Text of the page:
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how to find bird dog real estate investor tips

Real Estate Secret #5 Always Be Looking Successful investors know that real estate is a numbers game, How to find a Bird Dog to help you with your real estate business

The more properties they find, the more offers they submit; the more offers they submit, the more deals they will do; the more deals they do, the more money they make. In order to help get the numbers in your favor, you always have to be looking.

However, you are only one person and regardless of how hard you work, you can only cover so much ground. If you really want to expand your reach, you need to establish multiple ways of finding opportunities. Better still, if you can set it up so the opportunities come to you, then you will be even more effi cient.

One way to have opportunities come to you is by using a “bird dog.” A bird dog—when it comes to real estate investing—is just what the name implies: an individual that hunts for and brings back investment opportunities. So who might be a bird dog? Friends, family, neighbors, or co-workers might be potential bird dogs. Anyone who is out in residential neighborhoods on a regular basis is a good option too. Examples here would be mail carriers, pest control workers, home inspectors, landscapers, house cleaners/maids, companies that prepare foreclosure properties for sale, etc.

When recruiting a bird dog, you will want to take some time to educate the individual on exactly what you are looking for, how to find it, and what you are willing to pay. You will want to cover the following:

Potential properties – Emphasize that you are only looking for properties without a “For Sale” sign in the yard. (The reason being is that you can find “for sale by owner” and agent listed properties on your own.) Of particular interest to you are vacant properties with a real estate agent’s lock box on the property but no “For Sale” sign.

Typically, banks own these properties through foreclosure and have yet to list them on the Multiple Listing Service (MLS). Finding these properties before banks list them can give you a leg up on your competition.

Telltale signs – Explain how to spot vacant houses: fresh snow with no footprints, tire tracks, or plowed driveway. Boarded up windows. A pile of newspapers in the driveway or on the front porch. Mail stuffed in the mailbox.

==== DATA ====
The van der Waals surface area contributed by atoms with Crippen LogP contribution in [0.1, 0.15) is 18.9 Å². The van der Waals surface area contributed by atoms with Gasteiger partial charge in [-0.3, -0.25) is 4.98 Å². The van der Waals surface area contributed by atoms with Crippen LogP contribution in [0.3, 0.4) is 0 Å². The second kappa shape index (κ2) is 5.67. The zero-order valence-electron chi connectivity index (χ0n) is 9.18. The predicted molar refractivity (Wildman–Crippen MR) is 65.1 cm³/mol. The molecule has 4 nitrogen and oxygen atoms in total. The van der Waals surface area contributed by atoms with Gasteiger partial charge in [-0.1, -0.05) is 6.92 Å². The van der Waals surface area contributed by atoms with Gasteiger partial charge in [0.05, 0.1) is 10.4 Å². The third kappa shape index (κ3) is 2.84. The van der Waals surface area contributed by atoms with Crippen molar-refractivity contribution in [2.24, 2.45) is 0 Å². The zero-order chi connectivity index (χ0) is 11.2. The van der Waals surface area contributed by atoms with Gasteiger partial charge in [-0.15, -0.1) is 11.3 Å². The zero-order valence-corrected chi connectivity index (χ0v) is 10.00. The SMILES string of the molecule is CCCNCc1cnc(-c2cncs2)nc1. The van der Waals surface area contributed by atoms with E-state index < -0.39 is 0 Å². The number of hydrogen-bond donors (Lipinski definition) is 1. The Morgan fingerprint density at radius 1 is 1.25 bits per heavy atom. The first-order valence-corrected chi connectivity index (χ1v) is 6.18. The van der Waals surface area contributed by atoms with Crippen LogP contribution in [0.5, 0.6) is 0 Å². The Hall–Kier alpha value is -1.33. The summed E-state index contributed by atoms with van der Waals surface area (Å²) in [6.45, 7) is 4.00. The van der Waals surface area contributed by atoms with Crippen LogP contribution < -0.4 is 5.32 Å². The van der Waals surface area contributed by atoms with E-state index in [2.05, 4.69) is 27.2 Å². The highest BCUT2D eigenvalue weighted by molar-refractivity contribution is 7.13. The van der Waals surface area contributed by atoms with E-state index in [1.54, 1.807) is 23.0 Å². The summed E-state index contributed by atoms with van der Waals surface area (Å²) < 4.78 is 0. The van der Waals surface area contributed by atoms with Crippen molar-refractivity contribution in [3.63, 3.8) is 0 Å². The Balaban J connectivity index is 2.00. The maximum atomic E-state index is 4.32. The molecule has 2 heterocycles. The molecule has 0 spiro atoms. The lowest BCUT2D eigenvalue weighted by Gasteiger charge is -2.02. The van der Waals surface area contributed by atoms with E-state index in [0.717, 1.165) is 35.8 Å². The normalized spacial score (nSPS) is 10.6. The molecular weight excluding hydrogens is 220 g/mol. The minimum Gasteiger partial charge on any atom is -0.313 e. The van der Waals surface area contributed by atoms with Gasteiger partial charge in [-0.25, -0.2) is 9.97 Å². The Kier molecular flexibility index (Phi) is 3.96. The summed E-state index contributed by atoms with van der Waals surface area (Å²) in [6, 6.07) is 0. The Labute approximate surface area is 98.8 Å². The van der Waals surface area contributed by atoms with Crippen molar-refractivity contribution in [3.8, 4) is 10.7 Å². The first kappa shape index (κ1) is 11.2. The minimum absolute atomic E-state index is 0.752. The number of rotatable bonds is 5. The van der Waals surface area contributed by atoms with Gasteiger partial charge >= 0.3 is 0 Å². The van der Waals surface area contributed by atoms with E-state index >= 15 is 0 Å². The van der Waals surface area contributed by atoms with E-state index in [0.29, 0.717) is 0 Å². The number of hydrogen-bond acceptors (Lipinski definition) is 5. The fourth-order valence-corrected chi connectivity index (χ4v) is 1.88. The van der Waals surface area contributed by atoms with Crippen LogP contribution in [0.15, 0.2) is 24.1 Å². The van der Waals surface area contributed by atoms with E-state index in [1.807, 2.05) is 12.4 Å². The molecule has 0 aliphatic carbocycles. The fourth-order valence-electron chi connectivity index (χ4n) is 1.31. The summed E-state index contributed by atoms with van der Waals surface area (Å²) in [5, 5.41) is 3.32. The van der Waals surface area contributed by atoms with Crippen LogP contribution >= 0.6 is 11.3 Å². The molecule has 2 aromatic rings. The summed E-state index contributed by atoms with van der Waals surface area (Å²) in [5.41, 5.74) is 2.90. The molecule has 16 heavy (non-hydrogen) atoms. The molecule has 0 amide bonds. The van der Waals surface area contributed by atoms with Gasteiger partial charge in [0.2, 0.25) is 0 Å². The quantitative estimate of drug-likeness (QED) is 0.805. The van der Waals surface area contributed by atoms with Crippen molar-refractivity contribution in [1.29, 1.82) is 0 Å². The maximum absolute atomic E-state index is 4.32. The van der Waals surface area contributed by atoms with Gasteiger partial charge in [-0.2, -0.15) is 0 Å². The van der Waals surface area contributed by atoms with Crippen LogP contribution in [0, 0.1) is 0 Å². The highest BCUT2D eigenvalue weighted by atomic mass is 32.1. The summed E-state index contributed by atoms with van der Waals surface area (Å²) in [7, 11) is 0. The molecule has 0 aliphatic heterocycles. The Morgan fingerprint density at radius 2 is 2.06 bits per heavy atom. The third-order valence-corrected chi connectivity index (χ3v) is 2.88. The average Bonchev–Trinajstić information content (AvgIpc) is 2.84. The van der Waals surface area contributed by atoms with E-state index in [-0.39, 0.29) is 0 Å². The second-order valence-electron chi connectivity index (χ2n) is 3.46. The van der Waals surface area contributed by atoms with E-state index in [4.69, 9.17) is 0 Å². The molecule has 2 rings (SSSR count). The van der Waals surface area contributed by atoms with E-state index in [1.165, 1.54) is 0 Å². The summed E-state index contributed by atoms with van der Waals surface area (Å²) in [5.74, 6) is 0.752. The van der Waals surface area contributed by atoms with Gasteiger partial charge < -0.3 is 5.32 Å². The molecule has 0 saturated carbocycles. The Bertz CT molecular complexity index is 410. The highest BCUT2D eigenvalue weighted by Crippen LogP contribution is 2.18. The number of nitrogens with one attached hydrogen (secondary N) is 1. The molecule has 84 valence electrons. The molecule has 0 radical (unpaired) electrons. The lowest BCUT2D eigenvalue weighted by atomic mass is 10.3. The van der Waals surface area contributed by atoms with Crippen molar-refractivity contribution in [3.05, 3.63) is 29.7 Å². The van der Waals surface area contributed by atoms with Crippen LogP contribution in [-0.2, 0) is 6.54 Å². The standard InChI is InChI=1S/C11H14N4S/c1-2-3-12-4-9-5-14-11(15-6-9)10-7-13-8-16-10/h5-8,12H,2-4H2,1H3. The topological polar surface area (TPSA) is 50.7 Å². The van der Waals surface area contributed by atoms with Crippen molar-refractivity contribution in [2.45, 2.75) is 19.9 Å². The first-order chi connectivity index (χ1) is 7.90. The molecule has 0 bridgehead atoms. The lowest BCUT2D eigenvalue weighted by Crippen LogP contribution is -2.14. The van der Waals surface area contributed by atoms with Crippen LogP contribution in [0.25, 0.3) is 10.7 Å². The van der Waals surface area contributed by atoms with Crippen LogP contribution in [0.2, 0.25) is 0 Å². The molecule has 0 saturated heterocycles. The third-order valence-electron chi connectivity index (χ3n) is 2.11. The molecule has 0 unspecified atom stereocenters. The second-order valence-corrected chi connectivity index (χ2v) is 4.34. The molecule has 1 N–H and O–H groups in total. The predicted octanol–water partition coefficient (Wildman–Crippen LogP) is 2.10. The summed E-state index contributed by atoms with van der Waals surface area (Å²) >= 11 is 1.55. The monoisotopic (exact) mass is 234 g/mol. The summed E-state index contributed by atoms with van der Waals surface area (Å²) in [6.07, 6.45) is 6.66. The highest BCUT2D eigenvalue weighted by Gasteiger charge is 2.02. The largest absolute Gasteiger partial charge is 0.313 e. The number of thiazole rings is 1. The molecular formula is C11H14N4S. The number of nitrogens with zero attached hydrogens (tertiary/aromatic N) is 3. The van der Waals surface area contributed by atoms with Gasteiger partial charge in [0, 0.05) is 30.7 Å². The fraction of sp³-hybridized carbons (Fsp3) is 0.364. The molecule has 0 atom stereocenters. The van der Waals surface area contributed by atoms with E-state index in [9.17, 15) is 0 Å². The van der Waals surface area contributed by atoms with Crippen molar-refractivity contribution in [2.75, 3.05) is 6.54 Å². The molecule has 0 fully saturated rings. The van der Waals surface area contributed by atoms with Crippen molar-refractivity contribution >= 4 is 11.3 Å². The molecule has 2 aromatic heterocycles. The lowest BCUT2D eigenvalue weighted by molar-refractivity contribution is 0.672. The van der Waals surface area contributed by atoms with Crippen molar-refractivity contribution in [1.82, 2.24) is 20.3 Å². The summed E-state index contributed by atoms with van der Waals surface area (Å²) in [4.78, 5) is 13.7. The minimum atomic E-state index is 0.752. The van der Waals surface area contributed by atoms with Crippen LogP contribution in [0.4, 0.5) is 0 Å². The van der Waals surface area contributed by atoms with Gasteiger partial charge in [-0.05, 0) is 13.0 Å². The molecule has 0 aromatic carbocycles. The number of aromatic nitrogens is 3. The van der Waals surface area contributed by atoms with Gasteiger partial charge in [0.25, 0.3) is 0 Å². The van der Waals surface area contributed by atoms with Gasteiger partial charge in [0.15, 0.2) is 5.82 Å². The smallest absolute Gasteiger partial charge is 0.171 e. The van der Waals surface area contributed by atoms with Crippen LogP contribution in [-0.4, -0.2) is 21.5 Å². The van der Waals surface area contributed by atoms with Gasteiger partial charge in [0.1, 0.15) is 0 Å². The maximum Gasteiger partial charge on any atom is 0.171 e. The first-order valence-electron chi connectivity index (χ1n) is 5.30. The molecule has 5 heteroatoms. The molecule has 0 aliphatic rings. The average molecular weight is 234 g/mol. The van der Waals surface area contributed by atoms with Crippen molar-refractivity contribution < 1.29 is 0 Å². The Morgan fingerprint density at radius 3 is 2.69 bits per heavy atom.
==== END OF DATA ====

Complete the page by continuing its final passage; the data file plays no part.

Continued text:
Broken windows and doors. No curtains or blinds. Over grown or dead grass. Missing electrical meter. • Property specifications – What information do they need to submit? You will want specifics such as type of property, property address, city, state, and zip, and approximate square footage of the house.

Bird dogs can estimate the square footage by simply measuring the length of their stride, stepping off the property and making an educated guess.

Property assessment – Have your bird dog include an assessment of the condition of the house.

Is it “Good,” “Bad,” “Really Bad,” or “Awful?” Give examples and defi ne how you would classify the descriptions so the bird dog and you are using the same evaluation system.

Photos – Request six or more digital pictures of the property that show the front, back, both sides and the house on both sides of the subject property. The more pictures they provide the better. In addition, you also need pictures of the garage if detached and any other buildings. Just imagine expanding your finding efforts exponentially.

Bird dogs are a great way to further your reach and “always be looking” so you can find deals before your competition. Successful real estate investors do not think like most people and chances are if you are reading this, neither do you. A desire to control one’s destiny and attain the financial education to see opportunity where others only see risk are the hallmarks of those who separate themselves from the pack. Learn to incorporate the secrets contained here and you will be well on your way to making money in real estate.